Rules for Invasive Exotic Species
The enemy is advancing: numerous invasive exotic species are attacking Battle Park, threatening to disrupt the natural function of native North Carolinian ecosystems. Three of the top suspects have been identified as: Bamboo grass, Chinese privet, and English ivy. These plants were last seen disguising themselves as aesthetically pleasing, innocent landscapes in urban interfaces neighboring Battle Park. However, they should be considered armed and dangerous as they are hardy and possess the ability to reproduce without human intervention. The plants can spread and naturalize themselves into the local landscape with incredible speed. To defend ourselves from this atrocity, we need to implement rules that will help restore Battle Park to its natural state.
Rule #1: Do not fall for good looks, personality is important too.
Walking through Battle Park, it is apparent that many of the plant species covering the forest do not belong there. It is obvious that they are out of place, but why are they such a concern? They are beautiful. This is the exact reason why invasive exotic species are introduced; they are seemingly harmless, beautiful plants. In the 1910’s, Bamboo grass was introduced to the United States as a packing material for porcelain (Wallace). Later, the plant took hold in landscapes on the east coast because its unique, slender stand could be used as a divider between properties. Soon, the grass was out of control, choking out the surrounding environment. Both introduced in the mid 1850’s for their ornamental appeal, Chinese privet and English ivy escaped from cultivation and naturalized themselves throughout the southeastern United States (Swearingen, USDA). While the plants offer great aesthetic appeal, there are numerous native plants that provide the same beauty without decreasing biodiversity.
Rule #2: Make sure a plant is sterile or use protection before you introduce it to other plants on your property.
Unfortunately, the Bamboo grass can reproduce very quickly, dispersing up to one thousand seeds in its lifetime. Soon, the plant’s monotypic stands collectively form a thick grass that prevents sunlight from reaching native plants on the forest floor. Chinese privet and English ivy also have quick maturation periods and overwhelming seed production. English ivy can be cut, but if the segments are not removed they will form a completely new vine (Randall). Invasive exotic species can also spread long distances by being dispersed by birds. These plants’ high fertility rates allow them to spread quickly and take over native ecosystems.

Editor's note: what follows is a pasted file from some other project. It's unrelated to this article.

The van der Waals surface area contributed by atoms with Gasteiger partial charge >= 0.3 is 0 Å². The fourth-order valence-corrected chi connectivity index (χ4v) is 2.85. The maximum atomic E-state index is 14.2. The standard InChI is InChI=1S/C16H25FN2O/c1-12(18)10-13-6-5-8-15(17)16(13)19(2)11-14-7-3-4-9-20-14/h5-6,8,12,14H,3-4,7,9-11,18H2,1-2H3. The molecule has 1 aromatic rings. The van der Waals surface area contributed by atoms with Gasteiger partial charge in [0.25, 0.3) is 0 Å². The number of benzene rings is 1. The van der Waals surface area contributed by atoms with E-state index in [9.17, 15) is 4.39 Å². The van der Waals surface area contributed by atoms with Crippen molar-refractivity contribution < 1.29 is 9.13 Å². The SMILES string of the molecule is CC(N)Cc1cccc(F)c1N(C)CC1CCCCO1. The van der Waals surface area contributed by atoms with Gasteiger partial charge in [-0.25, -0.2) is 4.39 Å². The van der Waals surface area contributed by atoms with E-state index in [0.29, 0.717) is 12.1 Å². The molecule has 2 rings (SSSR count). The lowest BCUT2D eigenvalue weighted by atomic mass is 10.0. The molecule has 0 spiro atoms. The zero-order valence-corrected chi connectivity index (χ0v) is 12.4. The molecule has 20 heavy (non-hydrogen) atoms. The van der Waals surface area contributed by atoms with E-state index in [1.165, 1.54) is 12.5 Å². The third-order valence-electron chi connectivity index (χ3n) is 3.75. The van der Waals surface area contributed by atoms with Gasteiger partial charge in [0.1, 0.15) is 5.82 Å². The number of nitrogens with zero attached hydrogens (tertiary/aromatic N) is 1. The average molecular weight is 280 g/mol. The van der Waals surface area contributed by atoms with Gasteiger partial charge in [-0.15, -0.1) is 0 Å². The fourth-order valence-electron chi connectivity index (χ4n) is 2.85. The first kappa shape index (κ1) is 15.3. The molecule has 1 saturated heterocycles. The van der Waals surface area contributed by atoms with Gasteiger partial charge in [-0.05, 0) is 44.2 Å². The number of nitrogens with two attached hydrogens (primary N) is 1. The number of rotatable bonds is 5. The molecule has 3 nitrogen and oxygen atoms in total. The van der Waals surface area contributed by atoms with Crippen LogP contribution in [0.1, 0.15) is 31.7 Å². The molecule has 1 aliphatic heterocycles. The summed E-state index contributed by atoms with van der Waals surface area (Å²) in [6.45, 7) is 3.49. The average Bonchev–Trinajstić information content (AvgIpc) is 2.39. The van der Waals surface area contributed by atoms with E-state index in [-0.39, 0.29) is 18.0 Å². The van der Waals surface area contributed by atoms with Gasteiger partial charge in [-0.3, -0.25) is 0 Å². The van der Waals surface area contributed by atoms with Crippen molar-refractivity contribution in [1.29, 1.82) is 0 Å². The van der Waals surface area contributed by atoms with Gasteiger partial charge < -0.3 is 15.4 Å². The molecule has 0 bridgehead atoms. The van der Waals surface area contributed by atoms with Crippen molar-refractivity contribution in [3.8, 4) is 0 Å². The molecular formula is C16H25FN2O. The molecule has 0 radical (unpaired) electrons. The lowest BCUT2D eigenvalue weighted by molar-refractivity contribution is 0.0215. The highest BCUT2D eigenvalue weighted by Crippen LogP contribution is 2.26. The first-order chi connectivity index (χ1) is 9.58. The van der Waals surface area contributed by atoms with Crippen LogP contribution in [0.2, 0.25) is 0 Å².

Rule #3: Some plants are too clingy, get away from these species as fast as possible.
Sometimes the native plants in Battle Park just need their room to grow. When an invasive exotic species such as English ivy is introduced for its ability to ‘climb,’ the vines begin to encompass entire trees. They grow upwards towards areas of sunlight, continually becoming larger. The vine is sticky and can grasp the tree. Soon, all of the native plant species in the area are suffocated and unable to absorb any light. The English ivy creates a monoculture, eliminating all biodiversity from the area. Any plant species capable of reducing the biodiversity of an area should be viewed as a threat. Even worse, English ivy can host bacteria that are potentially fatal to native trees (Swearingen). Before planting an exotic species as part of your landscape, get them checked for diseases.
Rule #4: Be dominant in the relationship.
Many times, invasive species will have defensive systems in place to ensure their expansion and survival. For example, the berries of the Chinese privet contain a poison that makes them unappealing to the local wildlife. English ivy leaves also contain a natural toxin that prevents the plant from becoming dinner. If the plants are unable to be preyed upon, they essentially have free range to dominate all other native species and offer no benefit to local wildlife. Invasive exotic plants also tend to have root systems designed to make them harder to kill. The Chinese privet practices vegetative growth by forming root suckers (USDA). Basically, this means that if the entire root system is not removed from underneath the ground, the plant is still capable of sprouting.